• Discipline. You always hope your child will be on their best behavior when they are with your parents. But if by some chance they decide to hit, bite or throw a crazy tantrum, you need to be upfront with your parents about how to respond. Responding to bad behavior the same way you do will make a greater impact on your child.
  • Rest time. If you have younger children, rest time is an important daily activity. When conveying your child’s daily routine to your parents, it’s important to let them know when this regular rest time usually occurs and how long it should be. The last thing you want is for your toddler to sleep the afternoon away, then resist bedtime later on.

When you share your child-rearing rules with your parents, remember to do it with love and respect. No matter how you both approach discipline, rest time or activities, you both have the same goal in mind – to give your child the best care possible. And by working together and keeping an open line of communication, you most definitely will.

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When your Kids like your Sitter More Than You — How to Cope

“I’m going to take you to the library today, then we’re going to have lunch together,” you tell your three-year-old. “Won’t that be fun?” you ask her with a smile.

“Ok,” she says, indifferently. “I guess.”

“And then,” you continue, “daddy and I are going out tonight, so Suzie is coming over to take care of you later today.”

“YAAAAAY!” she shouts with pure joy. “I CAN’T WAIT for her to come over!”

Ok, that’s a good thing, you think. It’s good that your child is excited to see her sitter. Her love of her sitter makes it easier for you to leave home for a relaxed, worry-free evening.

But deep down, you wonder — why don’t I ever get that reaction when we spend time together? Aren’t I fun, too? Does she have to like Suzie SO much more than she likes me?

These feelings aren’t uncommon. When your child becomes particularly attached to another caregiver – a sitter, nanny or grandparent – it can be difficult to understand why he or she doesn’t seem to have that same love for his or her parents. Your child may think your sitter is fun to be around, or that she loves your sitter or prefers her sitter over you.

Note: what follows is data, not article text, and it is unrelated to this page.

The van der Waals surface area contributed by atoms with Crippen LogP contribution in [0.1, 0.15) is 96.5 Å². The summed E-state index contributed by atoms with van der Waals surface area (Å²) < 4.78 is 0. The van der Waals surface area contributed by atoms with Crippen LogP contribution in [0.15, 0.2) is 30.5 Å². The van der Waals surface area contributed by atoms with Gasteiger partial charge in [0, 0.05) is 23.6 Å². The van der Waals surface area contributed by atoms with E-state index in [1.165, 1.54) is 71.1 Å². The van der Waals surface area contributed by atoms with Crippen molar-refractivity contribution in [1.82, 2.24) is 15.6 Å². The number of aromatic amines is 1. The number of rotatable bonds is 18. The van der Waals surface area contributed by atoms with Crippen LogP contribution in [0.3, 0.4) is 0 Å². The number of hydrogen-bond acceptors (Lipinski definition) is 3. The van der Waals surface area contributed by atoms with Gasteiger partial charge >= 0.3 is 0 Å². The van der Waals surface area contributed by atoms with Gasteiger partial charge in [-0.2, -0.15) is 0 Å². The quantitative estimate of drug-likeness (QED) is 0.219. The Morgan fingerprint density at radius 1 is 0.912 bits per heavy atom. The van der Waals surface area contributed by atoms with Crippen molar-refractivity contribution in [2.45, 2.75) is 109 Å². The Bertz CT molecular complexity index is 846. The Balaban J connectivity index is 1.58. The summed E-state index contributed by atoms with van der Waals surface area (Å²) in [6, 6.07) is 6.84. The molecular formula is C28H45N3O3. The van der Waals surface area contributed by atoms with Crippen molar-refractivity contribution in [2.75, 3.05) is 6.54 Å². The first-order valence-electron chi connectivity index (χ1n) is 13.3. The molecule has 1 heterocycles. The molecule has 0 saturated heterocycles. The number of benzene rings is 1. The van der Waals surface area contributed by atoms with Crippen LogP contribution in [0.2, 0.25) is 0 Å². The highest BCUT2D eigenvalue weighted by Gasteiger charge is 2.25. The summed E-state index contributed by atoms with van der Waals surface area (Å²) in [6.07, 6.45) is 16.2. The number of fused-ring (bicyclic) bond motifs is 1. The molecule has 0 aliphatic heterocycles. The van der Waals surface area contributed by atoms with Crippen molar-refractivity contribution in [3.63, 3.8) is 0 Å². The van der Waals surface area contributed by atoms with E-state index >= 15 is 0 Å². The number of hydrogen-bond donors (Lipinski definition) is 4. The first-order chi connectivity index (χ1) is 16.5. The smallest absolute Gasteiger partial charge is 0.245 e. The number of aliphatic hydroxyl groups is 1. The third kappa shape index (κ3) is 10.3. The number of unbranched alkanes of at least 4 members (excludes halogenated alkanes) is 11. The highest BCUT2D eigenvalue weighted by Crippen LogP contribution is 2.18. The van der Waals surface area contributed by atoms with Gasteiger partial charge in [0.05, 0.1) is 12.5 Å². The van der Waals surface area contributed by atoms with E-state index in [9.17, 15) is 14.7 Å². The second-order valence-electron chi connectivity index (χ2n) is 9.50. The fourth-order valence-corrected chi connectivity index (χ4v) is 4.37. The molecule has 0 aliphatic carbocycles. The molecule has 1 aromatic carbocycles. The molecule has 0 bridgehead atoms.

In reality, you probably have nothing to worry about. Childhood is full of phases and most attachments to other caregivers end up being short-lived. But here are a few tips for getting through this phase in the meantime.

  • Understand it takes a Village. Remember that it’s good for your child to have affection for and from more than one authority figure as he’s growing up. Different caregivers can provide a different perspectives and experiences, and learning how to follow rules and respond to another adult is good practice for school or any organized activity.
  • Make a point of unplugging from life when you get home. When you walk in the door after being gone for a while, it’s tempting to start in on your to-do list without missing a beat. Instead of starting dinner right away or folding a load of laundry, change into play clothes and spend some one-on-one, uninterrupted time with your child. This will not only be good for your soul, but also help him realize you can be just as fun as the sitter!
  • Establish shared daily routines. If it’s hard to schedule more actual “play time” with your child, figure out ways to integrate your regular daily routines. Eat dinner together every night, spend time reading together before bed or go for a short walk together before or after school. Just having that regular time together will make both of you feel more connected and loved.
  • Schedule regular “date nights” with your kids. For many busy families, schedules drive our regular activities. So if you’d like to make a point of doing something special with your kids to establish or re-establish a bond, don’t wait for a free afternoon or evening. Put it on the schedule! Write down when and where you’ll be having that movie date with your daughter or two-hour Lego-building session with your son. If it’s on the schedule, it will happen, and you won’t be sorry.

As you’re going through this sometimes trying chapter of parenthood, remember too much love for another caregiver is better than no love at all. The fact your child looks forward to his sitter means he feels comfortable with her and he has fun when she is around. And this means you can leave him confident that he is being well-cared-for while you are away.